|Publication number||US5882346 A|
|Application number||US 08/680,426|
|Publication date||Mar 16, 1999|
|Filing date||Jul 15, 1996|
|Priority date||Jul 15, 1996|
|Also published as||US5993462, WO1998002201A1|
|Publication number||08680426, 680426, US 5882346 A, US 5882346A, US-A-5882346, US5882346 A, US5882346A|
|Inventors||Mark L. Pomeranz, Peter Park|
|Original Assignee||Cardiac Pathways Corporation|
|Export Citation||BiBTeX, EndNote, RefMan|
|Patent Citations (31), Referenced by (202), Classifications (27), Legal Events (6)|
|External Links: USPTO, USPTO Assignment, Espacenet|
The present invention relates generally to the field of medical catheters. In particular, the present invention relates to the field of catheters of the type used for mapping electrical activity within the heart and for ablating cardiac tissue.
There are a number of conditions in the heart which necessitate monitoring the cardiac tissue for sources of abnormal electrical activity within the heart and/or which require ablation of tissue within the heart where such sources of electrical activity are located.
Two such conditions are atrial fibrillation and ventricular tachycardia. Atrial fibrillation is a condition in the heart in which abnormal electrical signals are generated in the endocardial tissue to cause irregular beating of the heart. One method used to treat atrial fibrillation involves creating several long (i.e. approximately 2-10 cm) lesions on the endocardium within the atria. These lesions are intended to stop the irregular beating of the heart by creating barriers between regions of the atria. These barriers halt the passage through the heart of the abnormal currents generated by the endocardium. This procedure is commonly referred to as the "maze procedure" because it creates a maze of lesions design to block the passage of abnormal currents through the heart.
Existing procedures for forming such linear lesions include the highly invasive technique of opening the patient's chest and heart and forming linear incisions inside the atria. Naturally, the highly invasive nature of this procedure makes it a particularly high risk to the patient and necessitates extraordinarily long recovery time.
Other attempts have been made to form the linear lesions using ablation catheters fed into the heart via the patient's vessels (i.e., the arteries or veins). For example, one such procedure involves inserting into the atria a 7 French catheter having an ablation tip. Radio frequency (RF) energy is supplied to the tip as the tip is dragged across the endocardium, thereby burning linear lesions into the endocardium.
While often successful for forming linear lesions, the ablation tip of the catheter can sometimes lift off of the surface of the endocardium as it is dragged across the endocardium, creating one or more breaks in the lesion. Such breaks minimize the success of the ablation procedure by leaving a path through which current may travel during atrial fibrillation episodes.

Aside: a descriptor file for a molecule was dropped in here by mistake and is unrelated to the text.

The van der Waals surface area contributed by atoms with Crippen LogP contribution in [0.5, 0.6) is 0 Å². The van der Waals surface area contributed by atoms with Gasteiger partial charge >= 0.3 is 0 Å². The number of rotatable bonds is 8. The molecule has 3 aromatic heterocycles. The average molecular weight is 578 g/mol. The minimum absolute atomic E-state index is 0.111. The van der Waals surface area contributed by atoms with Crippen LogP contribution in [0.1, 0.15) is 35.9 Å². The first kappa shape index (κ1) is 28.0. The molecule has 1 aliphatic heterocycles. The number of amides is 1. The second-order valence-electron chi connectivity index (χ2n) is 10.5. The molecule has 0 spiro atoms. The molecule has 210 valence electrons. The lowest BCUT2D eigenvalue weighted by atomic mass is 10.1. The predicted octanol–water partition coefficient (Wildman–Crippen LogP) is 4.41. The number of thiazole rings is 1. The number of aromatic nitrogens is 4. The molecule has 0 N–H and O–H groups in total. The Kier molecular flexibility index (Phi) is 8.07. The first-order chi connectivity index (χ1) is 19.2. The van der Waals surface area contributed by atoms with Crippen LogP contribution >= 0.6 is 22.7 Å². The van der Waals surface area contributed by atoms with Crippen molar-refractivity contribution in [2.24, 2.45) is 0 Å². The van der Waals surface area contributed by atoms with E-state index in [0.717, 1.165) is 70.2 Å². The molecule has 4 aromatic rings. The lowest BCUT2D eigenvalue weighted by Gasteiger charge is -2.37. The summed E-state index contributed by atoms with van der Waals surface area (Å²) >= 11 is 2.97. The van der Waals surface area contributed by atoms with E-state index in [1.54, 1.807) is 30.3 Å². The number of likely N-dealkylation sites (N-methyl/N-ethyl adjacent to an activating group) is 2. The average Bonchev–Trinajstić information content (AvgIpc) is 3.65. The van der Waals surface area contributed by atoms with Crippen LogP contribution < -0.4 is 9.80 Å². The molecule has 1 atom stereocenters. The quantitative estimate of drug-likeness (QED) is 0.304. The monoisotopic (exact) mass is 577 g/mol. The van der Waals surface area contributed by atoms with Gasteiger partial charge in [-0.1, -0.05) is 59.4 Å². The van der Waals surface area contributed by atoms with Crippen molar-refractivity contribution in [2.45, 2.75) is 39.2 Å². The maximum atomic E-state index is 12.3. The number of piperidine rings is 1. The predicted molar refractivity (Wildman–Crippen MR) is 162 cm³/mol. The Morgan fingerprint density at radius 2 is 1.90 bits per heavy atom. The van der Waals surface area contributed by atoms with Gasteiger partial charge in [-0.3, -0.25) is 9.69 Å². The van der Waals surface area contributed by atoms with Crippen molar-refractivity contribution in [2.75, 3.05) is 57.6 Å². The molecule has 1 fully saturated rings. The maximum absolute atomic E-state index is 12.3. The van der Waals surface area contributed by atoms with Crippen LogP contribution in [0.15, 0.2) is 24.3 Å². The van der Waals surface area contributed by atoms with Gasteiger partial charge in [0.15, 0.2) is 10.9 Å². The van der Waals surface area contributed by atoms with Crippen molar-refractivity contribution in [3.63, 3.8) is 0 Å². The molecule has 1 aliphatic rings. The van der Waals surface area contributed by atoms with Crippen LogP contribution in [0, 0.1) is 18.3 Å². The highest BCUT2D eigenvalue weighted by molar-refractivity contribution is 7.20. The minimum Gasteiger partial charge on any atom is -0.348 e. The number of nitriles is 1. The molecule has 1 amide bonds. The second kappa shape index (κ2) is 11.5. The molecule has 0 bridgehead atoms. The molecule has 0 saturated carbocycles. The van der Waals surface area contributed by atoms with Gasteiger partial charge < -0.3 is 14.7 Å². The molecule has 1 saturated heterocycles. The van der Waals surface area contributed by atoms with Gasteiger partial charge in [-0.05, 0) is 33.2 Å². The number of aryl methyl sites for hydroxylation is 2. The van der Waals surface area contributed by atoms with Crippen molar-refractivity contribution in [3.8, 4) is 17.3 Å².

Ventricular tachycardia is another condition which generates abnormal electrical activity in the heart and which can require ablation of cardiac tissue associated with the abnormal electrical activity. Ablation of tissue for ventricular tachycardia may be performed using RF energy delivered by an electrode positioned at the tip of an ablation catheter. Typically, the lesions formed by the ablation tip must extend deeply into the tissue and so good contact between the tip electrode and the tissue is important.
In patients experiencing atrial fibrillation and ventricular tachycardia, it is often desirable to map the electrical activity of the cardiac tissue in order to determine the location of the irregular electrical activity so that ablation procedures may be carried out at the appropriate location. One type of mapping catheter utilizes an expandable basket, plaque, helix, coil, or other structure positioned at the distal end of a catheter and a plurality of electrodes carried by the expandable structure.
The expandable structure is initially in a collapsed condition and is fed via the patient's vessels into the chamber of the heart which is to be mapped. Once inside the chamber, the expandable structure is released or moved into its expanded condition and it is positioned such that the electrodes are in contact with the cardiac tissue within the chamber. The electrical activity at each electrode site is monitored and maps showing the electrical activity at various points within the chamber may be produced.
As with ablation procedures, better results are achieved during endocardial mapping procedures if the mapping electrodes are securely supported against the endocardial tissue. If insufficient contact is made between the electrodes and the tissue, the electrical activity of the tissue beneath those electrodes will not be properly recorded.
Procedures and devices for ablating and/or mapping endocardial tissue are therefore desired which utilize catheters having sufficient flexibility and maneuverability to allow introduction of the electrodes into the cardiac chamber with minimal tissue trauma, but which hold the mapping and/or ablation electrodes securely against the target tissue which is to be mapped and/or ablated.
The present invention is a shapable catheter device which may be used for mapping and/or ablating endocardial tissue or other body tissue or for other medical procedures. The apparatus includes an elongate catheter having a lumen extending longitudinally through it. A core wire is insertable into the catheter via the lumen. The core wire includes a pre-shaped region which is formed of a superelastic material and which is bent into a predetermined shape.